EFRT an incredibly rewarding experience
"It is amazing to think that a few short months ago I barely knew what EFRT was, and now it has become such a daily and integral part of my life. In this time I have learned more than I thought possible about both responding and myself."
Andrea Rossos is enrolled in Level II honours molecular biology and genetics, in the Faculty of Science.
When I first joined the Emergency First Response Team (EFRT), I honestly had no idea what to expect. The extent of my knowledge of the team included only knowing what the acronym stood for, and occasionally seeing these people with huge yellow backpacks riding around campus. However, I decided to give tryouts a shot on a whim based only on the fact that I liked first aid.
Fast forward a couple of weeks and I was past the written application and interview process and was in a pool of forty-two candidates involved in a two-week intensive training process, where at the end we would be evaluated on responding to a variety of simulated situations around campus with a team of people we had never previously met. At the beginning of this process, I was nervous about responding to situations. I was previously a lifeguard and responding to practice situations were always my most dreaded part of training. As the first week of optional training nights went on, I went to every session.
At the start of the week, I went with the purpose of giving myself an advantage once evaluated situations rolled around, but I was surprised by how much I loved learning all of the new skills, and applying them in practice. I started looking forward to these practice nights, and they became one of the best parts of my day. One of the things that I wasn’t expecting about orientation, was that there was never a focus on tensoring or splinting or treating the common injuries EFRT sees. The emphasis was about learning how to approach every single situation whether it be a multi-person car accident, an person found unconscious or a mental health emergency. A popular question among candidates was ‘What if the patient appeared this way?’, or ‘What if this happened in the situation?’, among other hypotheticals. Often the instructors couldn’t answer because every situation is so unique you couldn’t possibly plan for every single one of them. At the time, these answers frustrated the candidates because we didn’t understand how we were expected to respond to every situation if we couldn’t plan out every possible outcome.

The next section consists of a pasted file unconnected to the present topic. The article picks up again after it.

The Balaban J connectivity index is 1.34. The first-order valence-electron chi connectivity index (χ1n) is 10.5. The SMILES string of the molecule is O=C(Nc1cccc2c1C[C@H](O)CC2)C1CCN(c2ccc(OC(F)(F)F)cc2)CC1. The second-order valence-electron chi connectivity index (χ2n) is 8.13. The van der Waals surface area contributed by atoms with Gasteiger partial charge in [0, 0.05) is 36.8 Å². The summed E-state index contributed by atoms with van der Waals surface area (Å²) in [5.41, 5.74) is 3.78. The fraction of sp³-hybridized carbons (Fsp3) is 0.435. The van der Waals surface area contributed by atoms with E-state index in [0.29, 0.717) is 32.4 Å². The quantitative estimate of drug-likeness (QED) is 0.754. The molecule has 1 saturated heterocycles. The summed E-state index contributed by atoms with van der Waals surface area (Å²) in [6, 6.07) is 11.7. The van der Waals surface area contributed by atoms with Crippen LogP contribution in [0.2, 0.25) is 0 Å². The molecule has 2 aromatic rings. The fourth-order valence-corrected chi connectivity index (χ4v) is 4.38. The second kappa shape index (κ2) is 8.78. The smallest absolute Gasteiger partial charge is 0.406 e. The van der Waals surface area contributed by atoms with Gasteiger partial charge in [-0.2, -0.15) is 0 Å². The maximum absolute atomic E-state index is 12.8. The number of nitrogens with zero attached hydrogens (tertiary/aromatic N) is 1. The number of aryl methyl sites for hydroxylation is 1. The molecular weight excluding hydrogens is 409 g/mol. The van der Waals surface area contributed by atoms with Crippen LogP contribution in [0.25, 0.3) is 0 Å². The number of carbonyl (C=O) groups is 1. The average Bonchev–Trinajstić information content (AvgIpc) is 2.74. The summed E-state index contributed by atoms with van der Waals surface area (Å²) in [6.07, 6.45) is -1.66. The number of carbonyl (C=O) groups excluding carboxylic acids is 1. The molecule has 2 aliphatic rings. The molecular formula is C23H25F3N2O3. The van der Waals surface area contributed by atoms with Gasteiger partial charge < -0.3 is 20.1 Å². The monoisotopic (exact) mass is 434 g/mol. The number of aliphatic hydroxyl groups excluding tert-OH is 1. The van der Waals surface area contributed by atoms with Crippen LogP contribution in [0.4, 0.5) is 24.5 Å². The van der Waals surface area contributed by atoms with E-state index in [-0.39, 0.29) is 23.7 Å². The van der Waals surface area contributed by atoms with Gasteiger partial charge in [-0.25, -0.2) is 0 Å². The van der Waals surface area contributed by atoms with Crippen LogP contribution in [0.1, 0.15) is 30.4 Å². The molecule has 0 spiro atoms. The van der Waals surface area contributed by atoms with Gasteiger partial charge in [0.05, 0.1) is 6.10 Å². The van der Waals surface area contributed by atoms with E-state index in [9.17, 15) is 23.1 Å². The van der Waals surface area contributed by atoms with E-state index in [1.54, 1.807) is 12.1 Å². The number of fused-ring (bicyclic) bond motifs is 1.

Fast forward to today, I have almost finished my first school year as an EFRT responder and I now know exactly what the responders were talking about at orientation. You can’t approach calls with a pre-planned map in your head of how it will go because every call and every patient are different. The only way to really be prepared is to practice extensively, and train and be comfortable in your approach and skills in order to be confident that you and your team have everything you need to deal with situations.
It is amazing to think that a few short months ago I barely knew what EFRT was, and now it has become such a daily and integral part of my life. In this time I have learned more than I thought possible about both responding and myself, and have had the chance to make friends and work with the remarkable people on the team. EFRT has been such an incredibly rewarding experience in so many ways, and I am beyond grateful that I was given the opportunity to be part of such a meaningful service.
Contact EFRT if you require medical assistance on campus by:
– Dialing “88” from any campus phone
– Directly calling a McMaster Security Dispatcher at 905-522-4135 on any cellphone
– Using the red emergency poles located around campus